I would sit at the end of my black-topped driveway, nudging pill bugs with skinny sticks and wiping sweat from my brow, afternoon upon afternoon. There was always an ambient soundtrack running--bird calls, a solitary dog barking, someone beating out a rug on their front porch. But the one that always caused me to lift my head and notice, really notice, was the sound of the '67 Chevy, backing slowly out of the wood framed garage and into the gravel driveway. It was that sound, the crunch of rock under slow moving tires, that stopped me short and still.
Mr. Kauffman did everything deliberately, slowly, with intention. He cut his grass with an old fashioned push mower, the kind motored only by human muscles and blades that whirled and spun, grass pieces flying up like so much confetti. With each turn and switchback he made, laced throughout the smell of moist green and shredded leaves, there trailed sweet and musky pipe smoke, a ribbon of grey fluttering behind him.
It made sense, then, that he would pull out of his driveway with a similar pace and purpose. And the result was a perfectly magical crackle that felt like time suspended.
I now live at the end of a long, gravel driveway, seemingly fashioned from the broken fragments left from when our stone house was built all those hundreds of years ago. Splintered limestone litters the car path, spraying dust into the nearby grass during the dry times, puddling gray and milky after the rain.
And it is still that sound, today, that slow, crackling pop of stone beneath rubber, that stops me short, draws my face to the window, tickles the corners of my mouth and makes me sigh content.
For now, that sound is more like a herald to me, signaling that subtle shift of day when the sun slants keenly and dinner smells waft through cracked windows and young boys shout and run for the door.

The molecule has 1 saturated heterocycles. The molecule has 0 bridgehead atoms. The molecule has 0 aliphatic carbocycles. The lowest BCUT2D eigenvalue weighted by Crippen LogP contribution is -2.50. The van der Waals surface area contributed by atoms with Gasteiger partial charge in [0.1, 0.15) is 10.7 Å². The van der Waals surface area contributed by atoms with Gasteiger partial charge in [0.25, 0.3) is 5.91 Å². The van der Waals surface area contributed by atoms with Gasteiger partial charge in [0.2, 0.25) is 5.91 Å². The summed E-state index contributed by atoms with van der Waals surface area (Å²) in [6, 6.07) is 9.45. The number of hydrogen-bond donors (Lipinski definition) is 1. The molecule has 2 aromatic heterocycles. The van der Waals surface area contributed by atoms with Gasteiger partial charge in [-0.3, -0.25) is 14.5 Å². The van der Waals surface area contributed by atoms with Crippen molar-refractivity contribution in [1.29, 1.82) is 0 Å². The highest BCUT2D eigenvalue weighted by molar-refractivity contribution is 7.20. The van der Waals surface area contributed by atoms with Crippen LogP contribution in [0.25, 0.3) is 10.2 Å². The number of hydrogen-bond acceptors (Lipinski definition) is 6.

I take more gravel roads than paved these days, it seems. That's how it goes living outside of the city limits. The blacktop can only reach so far, you know. Driving to visit friends brings crunching rocks and flying dust and the requisite slower pace.
And as I putter down their private roads and winding driveways, I can't help but wonder if the sound of my coming evokes the same thrill in their bellies as it does in mine. Does the sound of crunching gravel sing a song of home to them?
This is my first attempt at Concrete Words, an exercise in "writing out spirit" by writing about the invisible using concrete words. This week's word is The Road. The idea is to use the word prompt as a catalyst for writing out what is around us. Amber Haines of the RunaMuck began this exercise and she has now turned over the curating to my beautiful friend, Nacole. If you would like to join this community of word weavers who are attempting to use their words to tell a deeper story, hop over here to link up your piece.
Photo credit: Wolf Lake Landing Road by andyarthur on flickr